It was Zirnstein who, in an USDA memo, first coined the term “pink slime” and is now coming forward to say he won’t buy it.
“It’s economic fraud,” he told ABC News. “It’s not fresh ground beef. … It’s a cheap substitute being added in.”
Zirnstein and his fellow USDA scientist, Carl Custer, both warned against using what the industry calls “lean finely textured beef,” widely known now as “pink slime,” but their government bosses overruled them.
According to Custer, the product is not really beef, but “a salvage product … fat that had been heated at a low temperature and the excess fat spun out.”
The “pink slime” is made by gathering waste trimmings, simmering them at low heat so the fat separates easily from the muscle, and spinning the trimmings using a centrifuge to complete the separation. Next, the mixture is sent through pipes where it is sprayed with ammonia gas to kill bacteria. The process is completed by packaging the meat into bricks. Then, it is frozen and shipped to grocery stores and meat packers, where it is added to most ground beef.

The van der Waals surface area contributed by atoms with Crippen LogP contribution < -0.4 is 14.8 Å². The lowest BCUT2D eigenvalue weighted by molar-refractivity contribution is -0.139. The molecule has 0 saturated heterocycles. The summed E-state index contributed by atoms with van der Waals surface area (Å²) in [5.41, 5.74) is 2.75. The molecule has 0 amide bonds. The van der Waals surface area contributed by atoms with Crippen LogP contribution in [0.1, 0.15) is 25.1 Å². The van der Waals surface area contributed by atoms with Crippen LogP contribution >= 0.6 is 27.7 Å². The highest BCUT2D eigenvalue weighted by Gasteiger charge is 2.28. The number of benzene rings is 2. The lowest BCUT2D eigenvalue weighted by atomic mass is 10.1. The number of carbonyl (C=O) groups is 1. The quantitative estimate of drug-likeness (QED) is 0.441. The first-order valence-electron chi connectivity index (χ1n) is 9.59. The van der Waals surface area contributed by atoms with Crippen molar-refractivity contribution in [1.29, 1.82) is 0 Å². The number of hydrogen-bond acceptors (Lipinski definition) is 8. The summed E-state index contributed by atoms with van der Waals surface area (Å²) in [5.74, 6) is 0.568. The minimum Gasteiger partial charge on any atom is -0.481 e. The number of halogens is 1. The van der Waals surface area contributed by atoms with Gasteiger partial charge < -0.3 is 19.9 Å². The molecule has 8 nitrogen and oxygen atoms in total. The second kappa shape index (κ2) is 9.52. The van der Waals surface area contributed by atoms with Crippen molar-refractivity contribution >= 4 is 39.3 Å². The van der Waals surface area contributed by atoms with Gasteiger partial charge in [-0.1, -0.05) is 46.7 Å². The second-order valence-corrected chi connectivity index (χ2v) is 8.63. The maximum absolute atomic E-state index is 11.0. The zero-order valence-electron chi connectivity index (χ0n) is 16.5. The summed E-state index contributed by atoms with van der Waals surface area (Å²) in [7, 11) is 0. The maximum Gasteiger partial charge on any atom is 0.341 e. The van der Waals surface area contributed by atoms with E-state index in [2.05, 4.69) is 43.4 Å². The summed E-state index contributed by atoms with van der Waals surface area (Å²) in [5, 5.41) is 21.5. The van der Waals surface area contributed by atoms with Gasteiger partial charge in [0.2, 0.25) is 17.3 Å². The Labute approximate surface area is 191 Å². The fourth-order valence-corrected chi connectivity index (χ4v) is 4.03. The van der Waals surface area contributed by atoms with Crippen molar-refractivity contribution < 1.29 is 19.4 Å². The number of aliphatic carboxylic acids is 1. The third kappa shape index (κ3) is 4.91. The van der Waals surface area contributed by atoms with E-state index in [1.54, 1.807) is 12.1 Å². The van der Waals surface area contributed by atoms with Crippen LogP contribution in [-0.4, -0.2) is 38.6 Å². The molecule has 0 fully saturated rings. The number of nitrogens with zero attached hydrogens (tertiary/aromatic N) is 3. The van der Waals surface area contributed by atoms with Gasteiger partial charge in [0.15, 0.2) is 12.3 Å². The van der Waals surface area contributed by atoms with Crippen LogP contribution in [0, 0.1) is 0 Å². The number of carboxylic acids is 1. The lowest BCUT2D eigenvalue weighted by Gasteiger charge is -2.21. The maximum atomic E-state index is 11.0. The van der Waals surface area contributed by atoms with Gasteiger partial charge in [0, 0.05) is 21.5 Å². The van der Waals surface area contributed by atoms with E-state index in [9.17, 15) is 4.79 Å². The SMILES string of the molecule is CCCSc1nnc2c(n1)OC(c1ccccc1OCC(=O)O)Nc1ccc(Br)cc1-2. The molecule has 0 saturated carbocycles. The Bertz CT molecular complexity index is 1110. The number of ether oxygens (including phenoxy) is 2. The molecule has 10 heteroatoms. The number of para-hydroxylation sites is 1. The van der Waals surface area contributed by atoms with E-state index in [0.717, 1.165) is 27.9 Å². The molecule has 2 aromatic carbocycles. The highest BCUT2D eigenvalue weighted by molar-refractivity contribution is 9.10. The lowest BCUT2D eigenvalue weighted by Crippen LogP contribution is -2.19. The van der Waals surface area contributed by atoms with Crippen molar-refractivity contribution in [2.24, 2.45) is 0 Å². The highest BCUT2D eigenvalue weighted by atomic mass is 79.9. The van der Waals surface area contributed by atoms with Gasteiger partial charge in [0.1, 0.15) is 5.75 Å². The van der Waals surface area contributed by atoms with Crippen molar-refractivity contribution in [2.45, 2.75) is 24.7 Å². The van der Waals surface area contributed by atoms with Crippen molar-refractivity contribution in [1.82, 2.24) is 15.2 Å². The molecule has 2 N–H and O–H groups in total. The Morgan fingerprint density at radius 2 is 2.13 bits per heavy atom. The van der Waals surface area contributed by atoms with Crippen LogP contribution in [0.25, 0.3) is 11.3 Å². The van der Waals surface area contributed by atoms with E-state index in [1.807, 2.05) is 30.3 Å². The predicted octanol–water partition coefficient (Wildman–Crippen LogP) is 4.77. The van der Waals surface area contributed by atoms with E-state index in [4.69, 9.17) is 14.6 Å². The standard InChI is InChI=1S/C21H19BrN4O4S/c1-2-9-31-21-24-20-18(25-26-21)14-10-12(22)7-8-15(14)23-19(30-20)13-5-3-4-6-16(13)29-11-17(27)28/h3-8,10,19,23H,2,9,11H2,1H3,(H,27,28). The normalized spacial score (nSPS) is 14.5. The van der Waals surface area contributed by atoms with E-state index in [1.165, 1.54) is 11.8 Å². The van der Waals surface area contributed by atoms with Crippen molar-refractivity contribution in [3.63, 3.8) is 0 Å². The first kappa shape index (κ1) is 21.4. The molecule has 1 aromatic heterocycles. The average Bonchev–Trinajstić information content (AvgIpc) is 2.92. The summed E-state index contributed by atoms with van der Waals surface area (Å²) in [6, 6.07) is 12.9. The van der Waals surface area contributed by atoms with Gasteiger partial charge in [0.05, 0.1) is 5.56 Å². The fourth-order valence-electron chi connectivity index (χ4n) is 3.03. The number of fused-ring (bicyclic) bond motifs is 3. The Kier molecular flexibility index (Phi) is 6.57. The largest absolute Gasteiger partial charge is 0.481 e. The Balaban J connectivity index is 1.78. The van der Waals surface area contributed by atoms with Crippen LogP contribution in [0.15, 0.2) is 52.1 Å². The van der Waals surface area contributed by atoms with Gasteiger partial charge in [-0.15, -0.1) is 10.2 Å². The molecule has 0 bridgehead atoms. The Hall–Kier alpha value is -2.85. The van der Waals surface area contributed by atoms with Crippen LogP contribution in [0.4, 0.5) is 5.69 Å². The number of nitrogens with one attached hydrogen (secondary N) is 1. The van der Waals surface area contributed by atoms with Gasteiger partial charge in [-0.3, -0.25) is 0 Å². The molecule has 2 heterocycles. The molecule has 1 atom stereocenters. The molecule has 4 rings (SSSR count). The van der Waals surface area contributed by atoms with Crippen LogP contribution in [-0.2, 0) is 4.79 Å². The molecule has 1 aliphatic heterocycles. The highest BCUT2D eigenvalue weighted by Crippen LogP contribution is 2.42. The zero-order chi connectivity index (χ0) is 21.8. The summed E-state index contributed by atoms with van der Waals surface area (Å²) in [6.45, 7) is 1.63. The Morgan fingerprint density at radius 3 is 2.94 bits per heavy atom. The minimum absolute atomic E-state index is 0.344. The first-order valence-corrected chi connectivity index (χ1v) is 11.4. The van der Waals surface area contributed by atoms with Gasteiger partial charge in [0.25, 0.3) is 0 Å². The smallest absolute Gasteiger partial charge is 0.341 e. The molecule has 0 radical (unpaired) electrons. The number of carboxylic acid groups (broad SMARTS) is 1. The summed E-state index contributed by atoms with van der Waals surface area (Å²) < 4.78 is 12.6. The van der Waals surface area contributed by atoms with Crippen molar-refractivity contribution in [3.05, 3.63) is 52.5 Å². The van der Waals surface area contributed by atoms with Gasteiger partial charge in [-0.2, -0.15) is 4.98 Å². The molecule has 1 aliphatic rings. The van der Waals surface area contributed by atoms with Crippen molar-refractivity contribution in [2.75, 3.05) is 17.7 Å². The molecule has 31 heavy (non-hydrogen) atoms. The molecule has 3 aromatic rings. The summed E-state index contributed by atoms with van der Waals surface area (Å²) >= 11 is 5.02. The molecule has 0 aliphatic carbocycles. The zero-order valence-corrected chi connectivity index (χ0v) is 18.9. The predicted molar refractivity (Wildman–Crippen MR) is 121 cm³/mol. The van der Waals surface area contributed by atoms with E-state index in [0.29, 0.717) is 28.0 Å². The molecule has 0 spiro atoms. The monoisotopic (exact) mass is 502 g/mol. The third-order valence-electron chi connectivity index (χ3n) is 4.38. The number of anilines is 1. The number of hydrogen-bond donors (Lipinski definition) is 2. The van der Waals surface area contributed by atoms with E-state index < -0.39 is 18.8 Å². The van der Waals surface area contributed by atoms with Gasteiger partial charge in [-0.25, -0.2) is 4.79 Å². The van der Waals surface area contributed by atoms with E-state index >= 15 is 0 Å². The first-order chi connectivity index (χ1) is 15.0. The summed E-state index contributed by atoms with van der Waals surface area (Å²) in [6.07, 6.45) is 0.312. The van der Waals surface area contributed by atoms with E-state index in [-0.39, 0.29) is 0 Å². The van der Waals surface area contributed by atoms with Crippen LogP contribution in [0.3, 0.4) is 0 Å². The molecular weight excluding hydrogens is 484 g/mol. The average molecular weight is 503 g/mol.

The “pink slime” does not have to appear on the label because, over objections of its own scientists, USDA officials with links to the beef industry labeled it meat.
ABC News reported the woman who made the decision to OK the mix is a former undersecretary of agriculture, Joann Smith. It was a call that led to hundreds of millions of dollars for Beef Products Inc., the makers of pink slime.
When Smith stepped down from the USDA in 1993, BPI’s principal major supplier appointed her to its board of directors, where she made at least $1.2 million over 17 years.
Most of the genetically-modified (GM) corn products forced on American consumers today are hidden in processed foods in the form of high-fructose corn syrup (HFCS), corn oil, corn starch, and various other corn-based additives. But soon to be available at a Walmart near you is Monsanto's Bt sweet corn, the agri-giant's first ever GM corn product made available to consumers as whole ears right on the cob in the produce section-- and like with all other GMOs, neither Walmart nor Monsanto has any intention of labeling it.